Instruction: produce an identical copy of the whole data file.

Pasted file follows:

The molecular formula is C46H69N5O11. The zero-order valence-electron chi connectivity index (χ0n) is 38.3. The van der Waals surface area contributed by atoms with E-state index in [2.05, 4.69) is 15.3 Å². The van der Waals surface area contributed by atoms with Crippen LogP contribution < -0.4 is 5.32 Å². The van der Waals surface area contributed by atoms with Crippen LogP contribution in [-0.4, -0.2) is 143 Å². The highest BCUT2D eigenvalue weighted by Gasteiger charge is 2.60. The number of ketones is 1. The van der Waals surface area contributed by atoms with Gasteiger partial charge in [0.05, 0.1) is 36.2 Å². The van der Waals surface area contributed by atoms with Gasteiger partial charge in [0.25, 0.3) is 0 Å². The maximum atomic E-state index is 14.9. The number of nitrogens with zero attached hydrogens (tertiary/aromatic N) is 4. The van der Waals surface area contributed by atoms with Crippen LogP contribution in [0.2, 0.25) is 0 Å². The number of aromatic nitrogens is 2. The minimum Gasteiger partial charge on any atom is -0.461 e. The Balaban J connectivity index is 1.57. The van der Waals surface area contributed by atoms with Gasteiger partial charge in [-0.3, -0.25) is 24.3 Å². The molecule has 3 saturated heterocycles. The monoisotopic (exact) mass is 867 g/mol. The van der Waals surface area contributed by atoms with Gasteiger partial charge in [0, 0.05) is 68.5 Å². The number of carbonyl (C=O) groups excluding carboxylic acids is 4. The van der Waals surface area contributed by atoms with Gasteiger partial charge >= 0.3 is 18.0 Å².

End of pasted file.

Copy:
The molecular formula is C46H69N5O11. The zero-order valence-electron chi connectivity index (χ0n) is 38.3. The van der Waals surface area contributed by atoms with E-state index in [2.05, 4.69) is 15.3 Å². The van der Waals surface area contributed by atoms with Crippen LogP contribution < -0.4 is 5.32 Å². The van der Waals surface area contributed by atoms with Crippen LogP contribution in [-0.4, -0.2) is 143 Å². The highest BCUT2D eigenvalue weighted by Gasteiger charge is 2.60. The number of ketones is 1. The van der Waals surface area contributed by atoms with Gasteiger partial charge in [0.05, 0.1) is 36.2 Å². The van der Waals surface area contributed by atoms with Gasteiger partial charge in [0.25, 0.3) is 0 Å². The maximum atomic E-state index is 14.9. The number of nitrogens with zero attached hydrogens (tertiary/aromatic N) is 4. The van der Waals surface area contributed by atoms with Crippen LogP contribution in [0.2, 0.25) is 0 Å². The number of aromatic nitrogens is 2. The minimum Gasteiger partial charge on any atom is -0.461 e. The Balaban J connectivity index is 1.57. The van der Waals surface area contributed by atoms with Gasteiger partial charge in [-0.3, -0.25) is 24.3 Å². The molecule has 3 saturated heterocycles. The monoisotopic (exact) mass is 867 g/mol. The van der Waals surface area contributed by atoms with Gasteiger partial charge in [0, 0.05) is 68.5 Å². The number of carbonyl (C=O) groups excluding carboxylic acids is 4. The van der Waals surface area contributed by atoms with Gasteiger partial charge >= 0.3 is 18.0 Å².